Sunday 8 September 2013

Who's dithering over Syria?

Biased BBC David Preiser has been patiently pursuing Mark Mardell, the BBC's North America editor, over the latter's agonised response to President Obama's twisting and turning over the issue of Syria. David's charge is that Mark Mardell is a very biased reporter who allows his opinions to show throw in report after report, and that he often acts as if he were Barack Obama's official defender-in-chief. 

I have to say that if there's one area where BBC bias is particularly clear it's over its coverage of U.S. politics and that David's posts and comments carefully demonstrating why that's the case have long been one of the highpoints of Biased BBC for years. The case he's been making against Mark Mardell seems to me to have been sealed long ago. 

For a chronological take on David's most recent posts and comments about Mark Mardell's reporting of the U.S. administration's stance on intervention in Syria, please click on the links below. (They go backwards in time).

David's writing about Syria reminds me of a series of comments I put on Biased BBC two and a half years ago in response to one of his critiques of Mark Mardell's less-than-impartial dithering over Libya, which shows that 'twas ever thus with Mark's reporting. 

You might also enjoy reading this trip down Memory Lane for its description of a little run-in I had with the BBC's blog moderators.  

  1. Craig says:
    Well, the moderators over at Mark Mardell’s blog are taking their sweet time deciding whether to publish a comment I put on there at midday today. It was never published and the message ‘This comment has been referred for further consideration’ has been up ever since.

    It was just a recycling of some comments I’ve made on David’s last couple of posts. What ‘house rules’ can it be breaking? Is it just censorship?

    For the record, this is the comment:

    This latest blog post is just extraordinary. What a volte-face from Mark!
    Answering his own question from the other day about whether President Obama had been “dithering” or “deliberating” – of course he’s been deliberating, despite what the critics say! – Mark presents a thorough-going justification for all Obama’s actions. Jay Carney, the White House spokesman, couldn’t have put a more positive gloss than Mark does here.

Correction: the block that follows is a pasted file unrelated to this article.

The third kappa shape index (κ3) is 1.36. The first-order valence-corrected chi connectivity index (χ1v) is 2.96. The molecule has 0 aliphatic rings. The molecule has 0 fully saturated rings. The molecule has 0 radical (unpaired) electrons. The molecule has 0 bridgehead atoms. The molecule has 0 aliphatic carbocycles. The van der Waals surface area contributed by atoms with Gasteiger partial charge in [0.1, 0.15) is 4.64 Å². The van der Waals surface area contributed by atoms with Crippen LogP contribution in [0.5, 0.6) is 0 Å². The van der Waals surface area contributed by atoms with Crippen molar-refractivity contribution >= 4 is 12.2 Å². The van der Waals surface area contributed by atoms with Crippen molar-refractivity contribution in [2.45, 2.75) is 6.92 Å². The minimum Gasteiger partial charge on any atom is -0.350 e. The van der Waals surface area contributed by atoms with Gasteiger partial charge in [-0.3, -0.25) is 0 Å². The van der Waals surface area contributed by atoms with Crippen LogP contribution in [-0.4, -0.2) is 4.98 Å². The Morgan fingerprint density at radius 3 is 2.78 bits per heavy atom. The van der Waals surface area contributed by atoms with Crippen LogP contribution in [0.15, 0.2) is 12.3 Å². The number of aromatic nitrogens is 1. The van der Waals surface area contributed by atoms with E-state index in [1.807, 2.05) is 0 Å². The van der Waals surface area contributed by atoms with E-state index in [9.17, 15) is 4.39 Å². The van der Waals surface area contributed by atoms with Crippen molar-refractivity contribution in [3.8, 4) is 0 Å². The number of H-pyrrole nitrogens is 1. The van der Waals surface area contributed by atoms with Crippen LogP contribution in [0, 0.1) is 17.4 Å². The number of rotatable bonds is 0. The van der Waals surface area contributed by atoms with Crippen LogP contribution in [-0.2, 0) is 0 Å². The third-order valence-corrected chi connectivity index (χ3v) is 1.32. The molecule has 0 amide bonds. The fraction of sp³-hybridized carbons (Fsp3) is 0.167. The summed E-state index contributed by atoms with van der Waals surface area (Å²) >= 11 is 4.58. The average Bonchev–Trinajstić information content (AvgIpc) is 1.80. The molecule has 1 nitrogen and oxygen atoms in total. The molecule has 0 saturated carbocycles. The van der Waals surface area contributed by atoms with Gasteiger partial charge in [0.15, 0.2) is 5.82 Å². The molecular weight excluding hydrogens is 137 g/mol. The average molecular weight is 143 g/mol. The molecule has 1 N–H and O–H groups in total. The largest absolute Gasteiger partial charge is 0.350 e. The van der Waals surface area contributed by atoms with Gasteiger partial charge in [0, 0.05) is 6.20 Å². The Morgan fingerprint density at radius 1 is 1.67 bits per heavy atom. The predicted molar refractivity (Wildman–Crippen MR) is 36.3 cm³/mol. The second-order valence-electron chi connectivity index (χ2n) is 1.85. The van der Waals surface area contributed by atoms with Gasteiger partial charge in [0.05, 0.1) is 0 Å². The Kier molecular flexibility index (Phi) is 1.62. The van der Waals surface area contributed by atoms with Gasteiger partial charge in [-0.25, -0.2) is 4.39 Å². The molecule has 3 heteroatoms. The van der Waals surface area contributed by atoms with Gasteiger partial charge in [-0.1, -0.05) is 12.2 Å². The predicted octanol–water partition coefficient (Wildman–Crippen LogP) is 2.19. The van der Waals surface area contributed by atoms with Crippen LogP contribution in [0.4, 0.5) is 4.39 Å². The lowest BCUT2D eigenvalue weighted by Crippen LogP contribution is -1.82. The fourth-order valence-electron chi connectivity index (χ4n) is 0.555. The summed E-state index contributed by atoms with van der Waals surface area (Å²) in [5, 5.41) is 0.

That the UN resolution is much tougher, ‘at America’s insistence’, than anything those “gung-ho”, “sabre-rattling” Brits and French were asking for, apparently, is a good thing, because it’s “practical”. Mark may have been pretty openly opposed to military intervention in Libya up till now but (a) because his beloved Obama’s policy and (b) because it’s gone through the sainted U.N. (hated by all those nasty conservatives), suddenly it’s a sensible policy.
    Mark’s other blog posts have left it very clear where this particular “impartial” BBC reporter stands on the issue at hand. Or did, before the president finally revealed his hand in favour of the policy Mark previously seemed so opposed to.
    Evidence? As well as the give away use in one post of “it may be grown up, it may be sensible in the long run”, i.e the U.S. administration’s apparent opposition to military intervention in Libya, in an earlier post Mark wrote:

    “A no-fly zone probably wouldn’t help the rebels an awful lot. But that is not its purpose. It would ease troubled souls in the West and satisfy those who feel something must be done without being over concerned about the consequences or logical implications of that something.”

    In other words, Mark was openly arguing that it was the wrong policy, merely useful for soothing a few restless, reckless. illogical Western consciences. It’s a “gesture” that is “more about self-validation than problem solving”. The French and the Brits are “gung-ho” over the policy. They want “Top Gun over Libya”, unlike the “earnest” Obama and his “concerned” spokesman, who don’t. Sorry, didn’t. 
  2. Craig says:
    An earlier post puts Mark’s position just as plainly, though he pretends to be reading the president’s mind:

    “I suspect the Obama administration sees it as rather a distraction, dramatic and headline-grabbing, but neither as effective as putting legal and financial pressure on Gaddafi’s henchman, nor as urgent as easing the crisis on the border.”

    In the article before that – the one about “Cameron’s no-fly zone fervour” – Mark openly criticizes the British prime minister’s “sabre-rattling”:

    “Mrs Clinton’s testimony made it clear she thought America should lead the world through what she called “smart power”.
    The UK still has to get used to a world where that doesn’t always imply smart missiles.”
    (Very little of this squares with impartiality of course.)
    What a difference a day makes!
    Nick Watt of the ‘Guardian’ writes that this UN resolution is a diplomatic triumph for David Cameron, who played a key role in the lobbying of the deeply divided US administration. 
    Wonder what Simon21 makes of all this.

    Craig says:March 19, 2011 at 7:20 am 
    Well, the mods published it sometime overnight, after at least ten hours of ”further consideration”. By that time a new Mark Mardell new post had been up for some time and was getting comments. If I’m being cynical, I would say they waited till the old thread ran out of stream and then, because it was safe to do so, published my highly critical comment. If that’s the case it’s a pretty shabby (if clever) way for BBC moderators to behave.

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